November is a time for stories. At the beginning of the month, as we celebrate All Souls, there is a chance to remember those who have died, whether they be family, friends, neighbours or others who have been special to us in some way, and to share their stories. As the month progresses, we move on to stories of bravery and courage, loyalty and sacrifice, tragic heroism and shocking inhumanity as we enter the season of remembrance. There are stories from the past and stories from the present; stories which demonstrate both the best and the worst in humankind; stories that need to be told, not to glorify war, but to honour the memory of those have have been, and still are, caught up in conflicts around the world. For it is through remembering that we pledge ourselves to a better future, one in which there is no more war but, instead, peace and justice for all.
It is good to tell our stories for telling and retelling stories is part of what it is to be human. They engage us whatever our age. And it is through our stories that we can make this world a better place, building upon the wisdom of our forebears, learning from our mistakes and drawing strength and encouragement from those times when God's love and goodness has shone through.
Perhaps one of the greatest stories is that which tells the events of Holy Week and Easter – a wonderful story about love, sacrifice, power, expediency, relationships, betrayal, forgiveness and hope, themes which resonate with all of us, whoever we are. With that in mind, plans are already well developed to bring that story to life in the centre of Woodstock next April when we hope people from across the community will share in an outdoor retelling of the Passion Story on Palm Sunday afternoon, April 13th, 2014.
Passion Plays have, of course, been around for centuries. Perhaps the most famous is that of Oberammergau, a village in south-east Germany, where a play has been performed every ten years since 1634. But re-enactments of the passion story, as well as the life of Jesus, had been going on for centuries before that. These pageants, over time, became major community events and many towns and communities would perform something, using the opportunity to get all the people, as well as the town guilds and other organisations, involved as much as possible. And that is what we are trying to do now: get both individuals and all sorts of community groups involved in retelling the passion story.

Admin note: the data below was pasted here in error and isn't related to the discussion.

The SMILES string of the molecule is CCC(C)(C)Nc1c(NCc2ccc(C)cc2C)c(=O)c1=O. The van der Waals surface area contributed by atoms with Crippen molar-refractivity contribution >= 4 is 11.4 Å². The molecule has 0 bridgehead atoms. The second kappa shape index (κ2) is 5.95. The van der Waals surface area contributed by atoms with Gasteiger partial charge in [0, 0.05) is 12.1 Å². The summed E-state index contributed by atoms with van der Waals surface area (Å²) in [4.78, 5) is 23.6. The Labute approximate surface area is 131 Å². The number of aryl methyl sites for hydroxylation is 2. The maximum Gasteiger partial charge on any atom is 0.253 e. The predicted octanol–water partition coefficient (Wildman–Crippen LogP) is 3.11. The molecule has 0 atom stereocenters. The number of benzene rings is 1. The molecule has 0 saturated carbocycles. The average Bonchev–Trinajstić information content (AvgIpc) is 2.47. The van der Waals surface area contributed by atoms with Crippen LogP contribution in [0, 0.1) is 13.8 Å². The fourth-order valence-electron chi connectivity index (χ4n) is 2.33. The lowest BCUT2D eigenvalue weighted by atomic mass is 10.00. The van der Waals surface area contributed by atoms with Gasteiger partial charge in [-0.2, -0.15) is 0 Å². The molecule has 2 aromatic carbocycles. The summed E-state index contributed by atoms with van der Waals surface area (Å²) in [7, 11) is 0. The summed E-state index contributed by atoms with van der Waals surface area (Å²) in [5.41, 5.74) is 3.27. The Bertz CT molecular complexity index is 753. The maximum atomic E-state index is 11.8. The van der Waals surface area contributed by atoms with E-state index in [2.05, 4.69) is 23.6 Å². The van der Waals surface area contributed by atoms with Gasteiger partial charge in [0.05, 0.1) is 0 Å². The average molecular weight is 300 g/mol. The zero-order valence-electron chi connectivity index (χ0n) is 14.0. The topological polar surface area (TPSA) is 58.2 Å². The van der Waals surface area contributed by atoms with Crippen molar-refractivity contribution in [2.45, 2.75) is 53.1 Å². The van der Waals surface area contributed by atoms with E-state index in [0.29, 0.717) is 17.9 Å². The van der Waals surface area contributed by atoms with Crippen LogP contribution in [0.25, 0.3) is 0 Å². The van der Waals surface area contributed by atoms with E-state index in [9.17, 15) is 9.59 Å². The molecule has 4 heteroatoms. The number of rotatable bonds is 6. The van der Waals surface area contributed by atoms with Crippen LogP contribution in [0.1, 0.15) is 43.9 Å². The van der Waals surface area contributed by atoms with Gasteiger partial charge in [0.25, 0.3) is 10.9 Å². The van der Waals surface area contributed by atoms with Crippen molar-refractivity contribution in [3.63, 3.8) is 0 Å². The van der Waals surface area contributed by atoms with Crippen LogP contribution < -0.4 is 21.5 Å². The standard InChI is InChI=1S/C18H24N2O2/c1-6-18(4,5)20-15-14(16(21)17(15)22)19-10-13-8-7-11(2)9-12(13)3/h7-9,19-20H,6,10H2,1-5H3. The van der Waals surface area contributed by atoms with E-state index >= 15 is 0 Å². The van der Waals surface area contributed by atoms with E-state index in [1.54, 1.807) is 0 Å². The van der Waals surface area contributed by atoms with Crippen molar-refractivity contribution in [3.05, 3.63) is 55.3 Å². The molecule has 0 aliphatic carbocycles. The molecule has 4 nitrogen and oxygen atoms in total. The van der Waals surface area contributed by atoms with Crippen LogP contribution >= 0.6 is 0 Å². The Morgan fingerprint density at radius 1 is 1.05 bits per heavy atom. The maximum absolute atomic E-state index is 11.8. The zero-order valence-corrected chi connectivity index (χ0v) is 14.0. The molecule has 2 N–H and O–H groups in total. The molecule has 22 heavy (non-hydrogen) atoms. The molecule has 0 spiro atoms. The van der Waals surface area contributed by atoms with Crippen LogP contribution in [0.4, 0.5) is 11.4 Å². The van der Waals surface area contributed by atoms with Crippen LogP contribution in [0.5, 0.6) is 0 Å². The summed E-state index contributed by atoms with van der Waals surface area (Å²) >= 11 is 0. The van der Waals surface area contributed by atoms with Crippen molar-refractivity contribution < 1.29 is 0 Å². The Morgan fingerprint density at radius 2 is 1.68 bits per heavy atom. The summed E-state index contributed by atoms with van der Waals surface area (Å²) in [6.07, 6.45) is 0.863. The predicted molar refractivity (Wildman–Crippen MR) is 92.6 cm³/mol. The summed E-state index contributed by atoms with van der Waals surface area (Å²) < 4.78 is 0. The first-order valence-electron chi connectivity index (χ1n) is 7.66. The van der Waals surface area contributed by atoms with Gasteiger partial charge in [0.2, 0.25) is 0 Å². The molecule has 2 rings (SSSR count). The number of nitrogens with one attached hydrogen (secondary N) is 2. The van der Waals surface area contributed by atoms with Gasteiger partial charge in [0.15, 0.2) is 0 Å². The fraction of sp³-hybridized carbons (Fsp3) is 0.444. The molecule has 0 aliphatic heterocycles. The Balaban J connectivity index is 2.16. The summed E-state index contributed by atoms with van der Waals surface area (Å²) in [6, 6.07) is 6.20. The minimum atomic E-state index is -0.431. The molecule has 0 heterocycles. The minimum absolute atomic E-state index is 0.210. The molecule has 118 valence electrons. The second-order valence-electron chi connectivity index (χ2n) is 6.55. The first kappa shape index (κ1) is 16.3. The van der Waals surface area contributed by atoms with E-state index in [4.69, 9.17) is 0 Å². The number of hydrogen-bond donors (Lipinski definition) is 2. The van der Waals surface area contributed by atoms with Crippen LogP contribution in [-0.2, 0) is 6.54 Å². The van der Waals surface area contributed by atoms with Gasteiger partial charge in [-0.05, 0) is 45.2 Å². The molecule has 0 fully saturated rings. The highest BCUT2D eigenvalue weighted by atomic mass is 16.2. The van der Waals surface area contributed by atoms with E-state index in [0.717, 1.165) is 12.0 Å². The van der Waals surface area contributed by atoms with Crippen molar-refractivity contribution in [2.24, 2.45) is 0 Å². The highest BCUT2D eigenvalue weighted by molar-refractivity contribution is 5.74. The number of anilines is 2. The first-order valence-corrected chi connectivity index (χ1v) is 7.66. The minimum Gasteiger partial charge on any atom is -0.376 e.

Our aim in doing so is not to preach at people or force one particular viewpoint on others. Our aim is to simply tell the story and let the story speak for itself. For, whether you are someone of faith or not, the story itself has shaped the lives of millions of people over the years, not to mention our cultural and artistic heritage, and remains an important element in understanding the things and people around us. As such, it remains a story that is worth telling and worth hearing. And as we share in telling it together, so we get to know each other just that little bit better, building up that sense of community which is itself, surely, a good thing!
So, do think about how you, or the groups of which you are a part, can be involved. We are holding a casting session at 2pm on 9th November at the Marlborough School for anyone interested in acting in the play, whether as a named character, disciple, Roman Guard, bystander, one of the women, temple trader, priest, member of the crowd, or anything else. No previous experience is necessary and we guarantee to use everyone who turns up in some way or other! Alternatively, there are lots of other ways to be involved, whether as musicians, technicians, set building, costumes, marshalls, publicity and a whole host of other things. So why not visit our website and sign up. Or give us a ring on 01993 225074. We want this to be a real community event, so please do get involved. We would be delighted to hear from you!
Jonathan writes a monthly column for the Woodstock and Bladon News. This was his contribution to the November issue.